TOBACCO.—Sir Walter Raleigh was the first that brought tobacco into England, and into fashion. In our part of North WiltsMalmesbury hundred—it came first into fashion by Sir Walter Long. They had first silver pipes. The ordinary sort made use of a walnutshell and a straw. I have heard my grandfather Lyte say, that one pipe was handed from man to man round the table. Sir W. R. standing in a stand at Sir Ro. Poyntz's park at Acton, took a pipe of tobacco, which made the ladies quit it till he had done. Within these thirty-five years 'twas scandalous for a divine to take tobacco. It was sold then for its weight in silver. I have heard some of our old yeomen neighbours say, that when they went to Malmesbury or Chippenham market, they culled out their biggest shillings to lay in the scales against the tobacco ; now, the customs of it are the greatest his majesty hath.-AUBREY.
THE VICAR OF WAKEFIELD.— I received one morning a message from poor Goldsmith that he was in great distress, and, as it was not in his power to come to me, begging that I would come to him as soon as possible. I sent him a guinea, and promised to come to him directly. I accordingly went as soon as I was dressed, and found that his landlady had arrested him for his rent, at which he was in a violent
passion. I perceived that he had already changed my guinea, and had got a bottle of madeira and a glass before him: I put the cork into the bottle, desired he would be calm, and began to talk to him of the means by which he might be extricated. IIe then told me that he had a novel ready for the press, which he produced to me. I looked into it, and saw its merit; told the landlady I should soon return; and, having gone to a bookseller, sold it for sixty pounds. I brought Goldsmith the money, and he discharged his rent, not without rating his landlady in a high tone for having used him so ill.—JOHNSON, in Bosuell.
CANDOUR.—Marivaux, a celebrated French writer of romances, who flourished in the first half of the last century, having one day met with a sturdy beggar, who asked charity of him, he replied, “My good friend, strong and stout as you are, it is a shame that you do not go to work.”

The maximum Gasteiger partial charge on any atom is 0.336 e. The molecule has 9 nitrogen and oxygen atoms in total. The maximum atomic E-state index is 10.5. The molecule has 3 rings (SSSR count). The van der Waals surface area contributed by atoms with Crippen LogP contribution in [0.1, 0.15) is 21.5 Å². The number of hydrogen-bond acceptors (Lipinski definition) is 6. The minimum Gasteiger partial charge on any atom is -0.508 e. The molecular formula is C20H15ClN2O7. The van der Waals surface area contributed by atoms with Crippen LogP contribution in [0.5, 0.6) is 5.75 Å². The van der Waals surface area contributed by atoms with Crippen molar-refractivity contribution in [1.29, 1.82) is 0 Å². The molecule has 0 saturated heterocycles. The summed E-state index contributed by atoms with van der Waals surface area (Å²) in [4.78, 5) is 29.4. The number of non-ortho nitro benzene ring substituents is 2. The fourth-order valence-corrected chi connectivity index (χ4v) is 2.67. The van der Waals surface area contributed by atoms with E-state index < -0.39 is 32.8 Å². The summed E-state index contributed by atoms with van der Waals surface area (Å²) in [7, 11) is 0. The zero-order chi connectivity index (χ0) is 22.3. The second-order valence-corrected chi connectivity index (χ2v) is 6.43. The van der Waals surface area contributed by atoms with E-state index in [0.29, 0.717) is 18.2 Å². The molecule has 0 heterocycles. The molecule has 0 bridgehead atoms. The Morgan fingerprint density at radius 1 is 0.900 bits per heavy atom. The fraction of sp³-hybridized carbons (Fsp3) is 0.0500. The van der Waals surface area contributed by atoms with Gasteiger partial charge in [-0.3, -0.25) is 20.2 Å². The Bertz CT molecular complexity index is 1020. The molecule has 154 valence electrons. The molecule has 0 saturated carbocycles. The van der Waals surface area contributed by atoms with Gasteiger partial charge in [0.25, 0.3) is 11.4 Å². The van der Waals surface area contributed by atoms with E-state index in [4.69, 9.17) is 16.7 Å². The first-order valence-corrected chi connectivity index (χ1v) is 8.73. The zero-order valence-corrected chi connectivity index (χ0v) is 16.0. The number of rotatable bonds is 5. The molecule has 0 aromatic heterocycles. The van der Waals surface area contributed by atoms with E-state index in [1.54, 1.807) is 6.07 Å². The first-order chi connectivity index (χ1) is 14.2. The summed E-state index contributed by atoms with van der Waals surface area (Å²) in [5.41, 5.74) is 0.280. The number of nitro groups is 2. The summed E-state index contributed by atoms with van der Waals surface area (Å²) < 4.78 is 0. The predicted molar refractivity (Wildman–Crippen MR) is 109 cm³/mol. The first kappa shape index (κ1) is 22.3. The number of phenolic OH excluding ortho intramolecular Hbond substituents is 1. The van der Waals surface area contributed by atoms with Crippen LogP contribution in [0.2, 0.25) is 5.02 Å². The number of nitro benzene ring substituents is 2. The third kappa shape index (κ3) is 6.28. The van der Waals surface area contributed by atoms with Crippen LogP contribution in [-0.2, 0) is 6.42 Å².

Ah, master,” said the beggar, “ if you did but know how lazy I am.” • Well,” replied Marivaux, “ I see thou art an honest fellow, here is half-a-crown for you.”—SEWARD's Anecdotes.
AMBITION.—Cineas was an excellent orator and statesman, and principal friend and counsellor to Pyrrhus; and falling in inward talk with him, and discerning the king's endless ambition, Pyrrhus opened himself unto him, that he intended first a war upon Italy, and hoped to achieve it; Cineas asked him, “Sir, what will you
do then?” Then,” said he, we will attempt Sicily." Cineas said, “Well, sir, what then?" Said Pyrrhus, “ If the gods favour us, we may conquer Africa and Carthage.” “What then, sir ?” saith Cineas. “ Nay, then,” saith Pyrrhus, “we may take our rest, and sacrifice and feast every day, and
make merry with our friends." · Alas, sir,” said Cineas, “ may we not do so now, without all this ado?"-BACON.
OBSERVATION.—A dervise was journeying alone in the desert, when two merchants suddenly met him ; “ You have lost a camel,” said he, to the merchants. Indeed we have,” they replied. Was he not blind in his right eye, and lame in his left leg ?” said the dervise. “ He was,” replied the merchants. “ Had he not lost a front tooth?" said the dervise. He had,” rejoined the merchants. “ And was he not loaded with honey on one side, and wheat on the other?” “ Most certainly he was,” they replied ; " and as you have seen him so lately, and marked him so particularly, you can, in all probability, conduct us unto him.” “ My friends," said the dervise, “I have never seen your camel, nor ever heard of him, but from you." "A pretty story, truly," said the merchants; “ but where are the jewels which formed a part of his